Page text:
Harare – ROBERT Mugabe told his Zanu PF party to “disentangle” itself from a coalition with its MDC rivals on Thursday as he demanded a decisive victory in general elections slated for next year.
Mugabe told his party’s central committee in Harare that a coalition he was forced into after disputed elections in 2008 was a “monster” which had slowed down their “pro-people programmes”.
“It’s important, comrades, that our victory in the harmonised elections should leave no room for doubt in our opponents”, Mugabe said, speaking at the party’s headquarters in Harare.
“Our performance in the elections should certainly disentangle us from the inclusive government monster which, like a behemoth, has pulled back our coherent, forward-looking, pro-people programmes”.
On Friday, Mugabe travels to Gweru for the official opening of Zanu PF’s annual conference hoping to stir his party out of its electoral decline “dramatised by its loss of majority in 2008″ ahead of the new elections slated for March.
Mugabe also insisted Zanu PF would not be stampeded into accepting a draft constitution containing clauses “smuggled in by Western crooks”.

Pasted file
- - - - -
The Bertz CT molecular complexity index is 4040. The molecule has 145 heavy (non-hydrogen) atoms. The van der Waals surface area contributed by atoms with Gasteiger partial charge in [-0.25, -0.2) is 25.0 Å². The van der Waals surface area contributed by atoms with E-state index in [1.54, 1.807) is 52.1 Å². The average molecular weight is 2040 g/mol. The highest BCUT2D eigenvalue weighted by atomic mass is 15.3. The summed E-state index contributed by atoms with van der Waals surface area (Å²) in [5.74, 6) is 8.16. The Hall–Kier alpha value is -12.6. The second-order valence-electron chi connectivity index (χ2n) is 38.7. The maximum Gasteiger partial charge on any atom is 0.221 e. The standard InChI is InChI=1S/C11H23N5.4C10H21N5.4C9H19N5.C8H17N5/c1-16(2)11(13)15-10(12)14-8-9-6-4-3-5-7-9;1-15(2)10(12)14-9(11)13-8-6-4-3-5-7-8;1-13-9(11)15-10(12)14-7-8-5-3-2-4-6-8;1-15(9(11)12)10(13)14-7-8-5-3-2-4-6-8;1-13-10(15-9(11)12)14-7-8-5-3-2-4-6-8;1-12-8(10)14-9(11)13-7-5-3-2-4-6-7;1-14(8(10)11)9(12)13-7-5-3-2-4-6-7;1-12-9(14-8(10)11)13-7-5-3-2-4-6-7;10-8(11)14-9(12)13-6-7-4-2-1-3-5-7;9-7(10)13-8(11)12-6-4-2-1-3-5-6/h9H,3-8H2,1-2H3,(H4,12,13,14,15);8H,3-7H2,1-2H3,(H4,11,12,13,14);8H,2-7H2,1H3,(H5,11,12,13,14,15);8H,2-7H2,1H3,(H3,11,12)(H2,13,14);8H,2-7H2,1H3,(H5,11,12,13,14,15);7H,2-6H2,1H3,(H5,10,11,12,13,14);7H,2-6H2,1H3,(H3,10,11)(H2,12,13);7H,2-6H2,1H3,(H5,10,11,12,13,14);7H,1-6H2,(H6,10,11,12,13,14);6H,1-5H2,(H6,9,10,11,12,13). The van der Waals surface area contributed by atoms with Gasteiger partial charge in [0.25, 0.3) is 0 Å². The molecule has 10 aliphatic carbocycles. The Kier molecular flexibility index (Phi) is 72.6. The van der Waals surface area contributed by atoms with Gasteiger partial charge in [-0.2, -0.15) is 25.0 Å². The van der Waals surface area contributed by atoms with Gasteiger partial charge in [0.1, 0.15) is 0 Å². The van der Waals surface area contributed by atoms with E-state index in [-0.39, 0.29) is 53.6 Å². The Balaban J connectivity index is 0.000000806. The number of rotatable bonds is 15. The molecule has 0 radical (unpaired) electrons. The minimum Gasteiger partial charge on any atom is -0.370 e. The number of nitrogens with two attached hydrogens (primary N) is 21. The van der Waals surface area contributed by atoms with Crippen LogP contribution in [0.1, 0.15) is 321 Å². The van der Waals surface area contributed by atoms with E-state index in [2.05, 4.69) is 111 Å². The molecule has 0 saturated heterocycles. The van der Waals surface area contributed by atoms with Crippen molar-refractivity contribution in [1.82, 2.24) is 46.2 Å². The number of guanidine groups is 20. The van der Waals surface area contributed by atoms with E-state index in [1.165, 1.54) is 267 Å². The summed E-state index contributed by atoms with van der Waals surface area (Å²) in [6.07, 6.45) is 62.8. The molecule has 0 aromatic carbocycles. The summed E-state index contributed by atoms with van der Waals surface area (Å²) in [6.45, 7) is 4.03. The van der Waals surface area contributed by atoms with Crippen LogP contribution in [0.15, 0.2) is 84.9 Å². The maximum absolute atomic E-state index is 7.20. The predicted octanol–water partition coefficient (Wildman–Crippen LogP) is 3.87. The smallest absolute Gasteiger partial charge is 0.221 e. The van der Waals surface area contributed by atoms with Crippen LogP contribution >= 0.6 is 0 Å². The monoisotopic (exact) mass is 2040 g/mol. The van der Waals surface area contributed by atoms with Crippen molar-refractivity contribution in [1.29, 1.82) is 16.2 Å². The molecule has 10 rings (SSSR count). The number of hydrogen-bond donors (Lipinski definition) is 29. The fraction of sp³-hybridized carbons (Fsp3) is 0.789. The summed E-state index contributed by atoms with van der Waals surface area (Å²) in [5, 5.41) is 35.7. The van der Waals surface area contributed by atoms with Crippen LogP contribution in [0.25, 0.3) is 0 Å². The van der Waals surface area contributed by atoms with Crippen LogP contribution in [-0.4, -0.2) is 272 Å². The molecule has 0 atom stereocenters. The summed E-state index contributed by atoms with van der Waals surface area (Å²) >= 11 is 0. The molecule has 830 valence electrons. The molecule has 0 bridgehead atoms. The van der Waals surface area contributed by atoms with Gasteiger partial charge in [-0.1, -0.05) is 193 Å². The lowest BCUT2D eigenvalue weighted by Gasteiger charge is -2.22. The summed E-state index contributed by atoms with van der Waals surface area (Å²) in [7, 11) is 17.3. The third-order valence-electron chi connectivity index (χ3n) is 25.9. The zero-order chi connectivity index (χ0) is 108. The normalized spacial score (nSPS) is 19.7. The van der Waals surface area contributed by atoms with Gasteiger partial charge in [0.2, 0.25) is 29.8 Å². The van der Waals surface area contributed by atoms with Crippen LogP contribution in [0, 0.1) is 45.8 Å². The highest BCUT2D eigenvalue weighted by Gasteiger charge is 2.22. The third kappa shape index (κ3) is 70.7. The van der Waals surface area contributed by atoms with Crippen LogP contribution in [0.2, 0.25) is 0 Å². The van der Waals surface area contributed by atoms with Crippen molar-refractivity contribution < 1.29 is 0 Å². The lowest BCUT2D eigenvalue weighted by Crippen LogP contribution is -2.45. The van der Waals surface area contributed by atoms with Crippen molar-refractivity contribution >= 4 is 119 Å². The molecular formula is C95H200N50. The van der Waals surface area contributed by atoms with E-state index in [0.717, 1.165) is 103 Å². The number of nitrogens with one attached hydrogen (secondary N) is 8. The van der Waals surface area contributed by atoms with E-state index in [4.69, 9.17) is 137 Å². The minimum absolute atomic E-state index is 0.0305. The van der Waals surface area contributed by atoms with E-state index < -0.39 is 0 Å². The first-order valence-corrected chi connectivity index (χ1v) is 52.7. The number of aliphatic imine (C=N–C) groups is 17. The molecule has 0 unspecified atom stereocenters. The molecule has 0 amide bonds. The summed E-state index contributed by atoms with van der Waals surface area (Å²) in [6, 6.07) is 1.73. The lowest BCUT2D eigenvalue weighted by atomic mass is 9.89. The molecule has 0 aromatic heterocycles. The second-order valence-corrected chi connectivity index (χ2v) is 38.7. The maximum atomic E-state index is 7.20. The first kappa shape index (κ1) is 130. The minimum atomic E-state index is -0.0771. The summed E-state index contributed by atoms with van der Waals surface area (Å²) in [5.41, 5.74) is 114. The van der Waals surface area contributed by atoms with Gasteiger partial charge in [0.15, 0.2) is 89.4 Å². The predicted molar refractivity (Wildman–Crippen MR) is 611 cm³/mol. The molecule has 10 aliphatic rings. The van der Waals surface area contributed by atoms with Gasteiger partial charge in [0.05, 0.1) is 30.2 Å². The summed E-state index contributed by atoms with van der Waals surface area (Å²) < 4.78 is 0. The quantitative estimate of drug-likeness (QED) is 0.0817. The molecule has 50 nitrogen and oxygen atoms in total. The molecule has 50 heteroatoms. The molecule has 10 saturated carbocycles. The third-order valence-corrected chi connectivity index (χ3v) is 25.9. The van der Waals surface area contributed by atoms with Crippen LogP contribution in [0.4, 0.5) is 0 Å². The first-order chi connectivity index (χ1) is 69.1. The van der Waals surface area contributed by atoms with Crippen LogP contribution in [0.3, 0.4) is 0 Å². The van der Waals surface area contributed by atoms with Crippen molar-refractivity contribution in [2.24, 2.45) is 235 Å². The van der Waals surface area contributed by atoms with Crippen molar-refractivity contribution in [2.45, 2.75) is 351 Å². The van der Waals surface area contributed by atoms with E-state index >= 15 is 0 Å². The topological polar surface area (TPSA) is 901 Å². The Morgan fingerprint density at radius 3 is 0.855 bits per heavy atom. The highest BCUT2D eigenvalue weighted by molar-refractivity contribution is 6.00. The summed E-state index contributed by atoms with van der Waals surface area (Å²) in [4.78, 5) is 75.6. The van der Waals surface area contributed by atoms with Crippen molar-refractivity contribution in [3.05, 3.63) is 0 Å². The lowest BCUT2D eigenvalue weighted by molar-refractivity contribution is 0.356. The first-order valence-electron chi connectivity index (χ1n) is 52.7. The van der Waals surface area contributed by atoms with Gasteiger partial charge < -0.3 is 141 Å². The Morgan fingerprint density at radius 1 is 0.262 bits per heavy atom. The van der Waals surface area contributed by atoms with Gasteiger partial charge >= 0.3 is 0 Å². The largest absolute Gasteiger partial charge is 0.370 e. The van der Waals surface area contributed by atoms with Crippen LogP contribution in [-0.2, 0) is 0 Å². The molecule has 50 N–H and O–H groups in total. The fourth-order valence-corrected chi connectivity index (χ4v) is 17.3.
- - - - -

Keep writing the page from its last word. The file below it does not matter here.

Zanu PF’s insistence on amending the draft constitution first published in July has stalled its passage on the path to a referendum.
Rewriting the constitution was one of the key reforms Zanu PF and the two MDC factions led by Morgan Tsvangirai and Welshman Ncube agreed to implement before holding elections.
While Ncube’s MDC insists on taking the draft as it is to parliament, Tsvangirai is ready to defy his party and open it up for amendment as demanded by Zanu PF, some say for selfish reasons because he is unhappy with the running mate’s clause.
But while Tsvangirai is open to amendments, his MDC-T and Zanu PF are hopelessly split on the contents of the draft and agreement could elude the parties well into the new year.
“We had to, nay, needed to, ensure that the ever present mischief-makers did not give us a constitution which was totally at odds with the Zimbabwean vision, Mugabe said.
“As a revolutionary party, the people look upon us to provide solid leadership and solutions in situations where some of our colleagues are easily blown away by every wind and doctrine. So it became our calling, our duty, a national service, to monitor the Constitution exercise. For it became very clear that those we entrusted as drafters of the new constitution had regrettably been overcome by ill-winds and become drifters in the process. Who can forget the trickery and chicanery we had to look out for, eventually fight, as dirty hands tried to cheat their way into the constitution-making process”?
“While our people’s views were simple and straightforward, sincere and reflective of the history of their existence, the Western crooks, apparently here to ‘help us’, soon proved to be conduits through which to smuggle foreign, clearly anathema views into our constitution”.
Mugabe praised “those comrades who worked faithfully and diligently” on the constitution-making exercise ensuring that the “enemy’s dirty tricks were always exposed”.
“In a game of chess, they would say ‘checkmate!'”